Can Someone with Dementia Travel?

traveling-dementia

There’s no doubt that an Alzheimer’s or dementia diagnosis is life-altering. Things have to change for everyday life to continue and more support is required as the disease progresses. But, just because life changes doesn’t mean life stops. Even as dementia progresses in your loved one, it may become necessary to travel. From family reunions to weddings and even for medical appointments, travel can be a necessity for someone with dementia.

With a little preparation and realistic expectations, people with dementia can travel safely. These 10 tips can help caregivers prepare for a trip for their loved one with dementia.

10 Tips for Traveling with Someone Who Has Dementia

1. Take the most direct route

This is not the time to take the scenic route or even the cheapest route with more layovers and connections. When making travel plans, aim for the most direct route, limiting layovers – especially ones with tight connections.

2. Consider your loved ones schedule when creating travel plans

If your loved one does better in the mornings or displays symptoms of Sundowner’s Syndrome and anxiety in the evening, plan your travel accordingly. Choose the times that are the best for your loved one and improve your chances of a successful travel day.

3. Contact TSA to understand security expectations for people with dementia

Calling the Transportation Security Administration in advance of your flight can help you and your loved one understand what will be expected while going through security. They may be able to make special accommodations for your loved one if they know you will be coming through in advance.

4. Limit travel time to 4 hours or less

If you must travel for longer than 4 hours, consider having at least two caregivers. Travel can be stressful and a good amount of patience is required when traveling with someone who has dementia. It’s a good idea to have a backup for long travel days.

5. Have an emergency bag readily available

Even if you have to check baggage, keep a bag with you that has important documents, legal papers, contact information, medications, travel plans, extra clothing, and doctors’ names and contact information. Having all the important information you need in one place can save crucial time in an emergency situation.

6. Give your loved one an identification bracelet

Plan on staying with your loved one at all times during travel – even during restroom breaks. To be safe, be sure your loved one has an identification bracelet with your contact information so that if you do become separated, or if your loved one is prone to wander, you can be reunited easier.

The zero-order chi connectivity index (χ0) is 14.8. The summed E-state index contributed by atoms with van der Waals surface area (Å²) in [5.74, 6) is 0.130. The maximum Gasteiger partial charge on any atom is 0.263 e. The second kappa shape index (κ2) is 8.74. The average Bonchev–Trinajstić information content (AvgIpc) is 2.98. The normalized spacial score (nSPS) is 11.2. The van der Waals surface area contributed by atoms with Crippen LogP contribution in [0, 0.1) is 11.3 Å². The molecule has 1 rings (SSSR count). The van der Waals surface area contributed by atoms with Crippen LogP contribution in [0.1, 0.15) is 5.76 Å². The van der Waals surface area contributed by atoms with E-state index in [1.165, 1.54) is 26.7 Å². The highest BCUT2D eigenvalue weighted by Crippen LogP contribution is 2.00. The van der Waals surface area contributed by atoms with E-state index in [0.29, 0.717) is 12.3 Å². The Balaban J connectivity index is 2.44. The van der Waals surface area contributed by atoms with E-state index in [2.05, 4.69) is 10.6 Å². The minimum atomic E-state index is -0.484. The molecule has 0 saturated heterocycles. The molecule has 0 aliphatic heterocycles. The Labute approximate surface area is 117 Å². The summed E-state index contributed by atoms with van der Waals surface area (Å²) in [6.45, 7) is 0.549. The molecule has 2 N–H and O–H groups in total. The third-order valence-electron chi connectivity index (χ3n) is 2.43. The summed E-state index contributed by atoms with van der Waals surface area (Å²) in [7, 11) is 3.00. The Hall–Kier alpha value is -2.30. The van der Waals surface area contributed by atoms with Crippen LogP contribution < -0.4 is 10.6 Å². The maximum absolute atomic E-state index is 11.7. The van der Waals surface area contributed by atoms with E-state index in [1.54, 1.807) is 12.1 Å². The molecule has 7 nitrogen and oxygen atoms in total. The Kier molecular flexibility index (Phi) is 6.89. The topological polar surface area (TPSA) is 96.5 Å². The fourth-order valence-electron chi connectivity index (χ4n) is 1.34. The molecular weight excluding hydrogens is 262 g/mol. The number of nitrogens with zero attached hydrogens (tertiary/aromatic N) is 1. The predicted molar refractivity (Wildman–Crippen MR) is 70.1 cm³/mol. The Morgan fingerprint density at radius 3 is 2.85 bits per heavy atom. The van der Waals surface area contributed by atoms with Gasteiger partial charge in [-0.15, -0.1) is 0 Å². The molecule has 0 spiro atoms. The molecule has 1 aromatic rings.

7. Ensure your loved one has a quiet place

While it may be impossible to give your loved one a quiet space on an airplane, try to give him or her their own space upon arrival. Consider staying at a hotel, instead of with family or friends so that your loved one can escape noise and potential confusion. If that’s not possible, designate a space in your accommodations that belong to the person with dementia and is available to him or her when needed.

8. Give yourself ample time

This may go without saying but do not cut your departure time close at all. It’s better to be sitting at an airport, waiting for a plane, than introducing a stressful situation to something that can already be stressful. Allow plenty of time for security, checking baggage, and traffic.

9. Hire additional help or care

If traveling with someone with dementia seems overwhelming, consider hiring additional help or care. There are medical transport services and caregivers who can travel with you and your loved one, giving you peace of mind and another pair of helping hands.

10. Set realistic expectations

Be realistic in your travel plans. Know your loved one’s limits. Know your own limits. Setting expectations with family and friends can help your loved one feel more comfortable and can help you find support. If travel just feels too overwhelming or unsafe, don’t hesitate to say no. Plan for another, more simple trip, closer to home, or invite others to your home for a shorter stay.

Have you traveled with someone who has dementia? Share your tips and experiences with us in the comments below. We’d love to hear your story!

About the author

Alissa has been working in marketing and the senior living industry for over 7 years. She graduated from the University of Illinois with a B.S. in advertising and has worked all over the world as a freelance communications strategist and writer. Currently living in Okinawa, Japan, Alissa loves to travel, read, cook, and spend time with her two children and golden retriever.

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